This week I’d like to share an article I received through a new online friend named Angela Tollersons. She came to my website, www.changewithcourage.com, and expressed an interest in writing an article on grief for me. I liked what she wrote and decided to share it with you here.
Whether it’s a family member or friend, talking about the loss of a loved one is never easy. But talking about death is an important part of the grieving process and can make the person experiencing the loss feel a bit less alone.
Use these tips to stay mindful of how you’re communicating with your friend or family member during this sensitive time.
- Choose Your Words Carefully
Avoid talking about religion or the afterlife, comparing their loss to yours, or invalidating their pain. Realize that nothing you can say will relieve your loved one of all the pain they’re feeling, so don’t go into a conversation expecting to “fix” them. Instead, make sure your conversation is inspired by genuine sympathy and support.
- Practice Patience
Since one symptom of grief is feeling detached from other people, it’s possible your friend or family member won’t want to talk about his loss at all.
When this happens, practice patience. Don’t push him to express his feelings; let him come to you on his own terms. Forcing him to talk about the situation before he feels ready won’t be beneficial for the healing process.
Refrain from passing judgment on your loved one’s behavior. Endless crying, lashing out, and feelings of guilt are natural parts of the grieving process. Be understanding of these behaviors and continue to provide your unwavering support.
It’s not easy for your loved one to open up and talk about her loss, so make it easier on her by being a great listener. Listen silently and without judgment.
Giving your full attention to your loved one is just another way of saying “I care about you.”
In this way, sometimes the best thing you can say is nothing at all.
- Offer Your Assistance
Make it clear that you’re available to talk whenever he’s ready.
When you’re dealing with someone who prefers not to talk about the death of a loved one, the best way for you to show your love and support is by helping out with meals and errands for a while.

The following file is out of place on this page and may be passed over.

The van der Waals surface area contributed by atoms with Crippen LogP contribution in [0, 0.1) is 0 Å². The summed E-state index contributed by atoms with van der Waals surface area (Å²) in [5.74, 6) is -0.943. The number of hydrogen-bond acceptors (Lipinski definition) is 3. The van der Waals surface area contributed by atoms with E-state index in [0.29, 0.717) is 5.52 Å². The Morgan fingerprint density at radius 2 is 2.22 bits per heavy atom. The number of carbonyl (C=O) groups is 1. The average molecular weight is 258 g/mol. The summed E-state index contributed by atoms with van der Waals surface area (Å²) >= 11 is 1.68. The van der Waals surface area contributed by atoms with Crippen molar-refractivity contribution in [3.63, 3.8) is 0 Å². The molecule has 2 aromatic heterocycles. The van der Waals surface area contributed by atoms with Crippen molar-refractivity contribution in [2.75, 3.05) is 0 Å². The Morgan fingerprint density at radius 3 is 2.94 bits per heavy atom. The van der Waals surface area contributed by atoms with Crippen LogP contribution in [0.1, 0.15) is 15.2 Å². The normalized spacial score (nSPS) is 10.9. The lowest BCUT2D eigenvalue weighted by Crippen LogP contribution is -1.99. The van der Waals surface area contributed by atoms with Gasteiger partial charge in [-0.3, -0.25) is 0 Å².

Tell them you’ll pick them up some dinner or that you’d like to go pick up the groceries. Offer to help out with house chores or child care.
Even if your loved one isn’t receptive to your verbal support right now, small acts of love and kindness like these will help send the message.
- Don’t Let Distance Stand in Your Way
If your loved one is miles away, the lines of communication can still be open with video chatting, phone calls, and email.
The responsibility of making the first move will likely fall on you, so be persistent but not pushy.
Ask if they’d be interested in a family conference call where a few of you can check in and catch up. Even if it’s a brief 10-minute exchange, they’ll appreciate your concern as long as you also respect their space.
No matter how you communicate–through words or through your actions–know that your intentions are all that matter.
It may feel difficult to find the right words to help make this time more bearable for your loved one. But if you’re reaching out with compassion and support, your loved one will know that you’re doing your best to help them through this difficult time.
Angela Tollersons has a passion for family health and wellness. She currently volunteers as often as possible in her community with parenting and child advocacy groups, especially those who focus on special education and anti-bullying.
When she is not updating her blog, she is usually exploring the great outdoors or playing a game of Scrabble with her family.